As always, I wonder how/if I could have felt this way earlier. If I could change anything about my schooling I would have made the connections between abstract method and substance more real. I would have closed the distance between conjugating "Apprendre" and sitting outside in some lovely Paris cafe, fully comprehending all around me. Perhaps that would have failed too. But I really did want to get out of West Baltimore, and somehow it never dawned on me that French was a great way. They also started us too late. In my school French was seen as a subject, but I wish it had been seen as a medium, as tool for understanding other things, and simply as another abstract formula that might keep you out of jail.
C'est tout mes amis.
Just a few thoughts as I go into the second year of this. I think it's key that I am actually enjoying the learning, as opposed to just slogging my way through.
The Islamic State is no mere collection of psychopaths. It is a religious group with carefully considered beliefs, among them that it is a key agent of the coming apocalypse. Here’s what that means for its strategy—and for how to stop it.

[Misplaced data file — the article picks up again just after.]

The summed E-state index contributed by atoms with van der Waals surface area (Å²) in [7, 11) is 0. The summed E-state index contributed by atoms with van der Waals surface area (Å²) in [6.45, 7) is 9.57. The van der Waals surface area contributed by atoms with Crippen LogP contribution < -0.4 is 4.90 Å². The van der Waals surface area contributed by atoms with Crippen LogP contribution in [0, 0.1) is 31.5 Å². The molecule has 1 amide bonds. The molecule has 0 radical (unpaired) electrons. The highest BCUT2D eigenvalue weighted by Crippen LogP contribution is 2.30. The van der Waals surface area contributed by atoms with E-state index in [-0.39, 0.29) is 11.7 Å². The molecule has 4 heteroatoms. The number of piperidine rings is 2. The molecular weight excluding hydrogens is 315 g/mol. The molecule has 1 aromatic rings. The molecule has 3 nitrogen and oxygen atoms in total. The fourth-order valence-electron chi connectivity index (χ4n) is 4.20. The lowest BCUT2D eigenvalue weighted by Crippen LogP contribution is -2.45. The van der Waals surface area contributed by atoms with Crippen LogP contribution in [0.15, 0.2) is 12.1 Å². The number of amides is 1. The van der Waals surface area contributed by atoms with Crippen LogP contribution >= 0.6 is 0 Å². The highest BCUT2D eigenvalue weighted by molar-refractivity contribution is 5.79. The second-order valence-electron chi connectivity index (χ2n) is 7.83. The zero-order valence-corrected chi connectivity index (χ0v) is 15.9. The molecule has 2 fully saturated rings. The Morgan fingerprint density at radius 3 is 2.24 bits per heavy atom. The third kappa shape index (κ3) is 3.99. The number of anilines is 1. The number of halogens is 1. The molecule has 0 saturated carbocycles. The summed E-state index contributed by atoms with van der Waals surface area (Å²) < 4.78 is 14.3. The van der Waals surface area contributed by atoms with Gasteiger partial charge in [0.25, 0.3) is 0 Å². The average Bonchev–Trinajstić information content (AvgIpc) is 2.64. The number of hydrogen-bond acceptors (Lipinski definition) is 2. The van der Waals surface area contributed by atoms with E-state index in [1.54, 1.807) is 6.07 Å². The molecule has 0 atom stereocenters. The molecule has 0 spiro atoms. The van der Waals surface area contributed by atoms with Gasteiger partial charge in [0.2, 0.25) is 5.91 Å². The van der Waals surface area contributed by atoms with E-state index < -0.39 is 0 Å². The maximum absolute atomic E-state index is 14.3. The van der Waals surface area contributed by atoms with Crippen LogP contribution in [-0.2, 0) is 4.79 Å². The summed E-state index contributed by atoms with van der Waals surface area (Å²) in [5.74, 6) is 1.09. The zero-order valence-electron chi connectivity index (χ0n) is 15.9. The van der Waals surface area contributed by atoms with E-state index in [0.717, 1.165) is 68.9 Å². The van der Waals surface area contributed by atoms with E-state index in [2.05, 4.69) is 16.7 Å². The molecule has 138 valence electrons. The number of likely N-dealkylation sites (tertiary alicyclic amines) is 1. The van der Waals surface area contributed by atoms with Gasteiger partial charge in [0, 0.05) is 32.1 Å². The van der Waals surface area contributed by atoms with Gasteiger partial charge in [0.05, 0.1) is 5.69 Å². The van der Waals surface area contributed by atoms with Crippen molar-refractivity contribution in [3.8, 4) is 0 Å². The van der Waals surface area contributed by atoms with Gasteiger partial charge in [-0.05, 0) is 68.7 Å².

What is the Islamic State?
Where did it come from, and what are its intentions? The simplicity of these questions can be deceiving, and few Western leaders seem to know the answers. In December, The New York Times published confidential comments by Major General Michael K. Nagata, the Special Operations commander for the United States in the Middle East, admitting that he had hardly begun figuring out the Islamic State’s appeal. “We have not defeated the idea,” he said. “We do not even understand the idea.” In the past year, President Obama has referred to the Islamic State, variously, as “not Islamic” and as al-Qaeda’s “jayvee team,” statements that reflected confusion about the group, and may have contributed to significant strategic errors.
For centuries, experts have predicted that machines would make workers obsolete. That moment may finally be arriving. Could that be a good thing?
1. Youngstown, U.S.A.
The end of work is still just a futuristic concept for most of the United States, but it is something like a moment in history for Youngstown, Ohio, one its residents can cite with precision: September 19, 1977.
For much of the 20th century, Youngstown’s steel mills delivered such great prosperity that the city was a model of the American dream, boasting a median income and a homeownership rate that were among the nation’s highest. But as manufacturing shifted abroad after World War II, Youngstown steel suffered, and on that gray September afternoon in 1977, Youngstown Sheet and Tube announced the shuttering of its Campbell Works mill. Within five years, the city lost 50,000 jobs and $1.3 billion in manufacturing wages. The effect was so severe that a term was coined to describe the fallout: regional depression.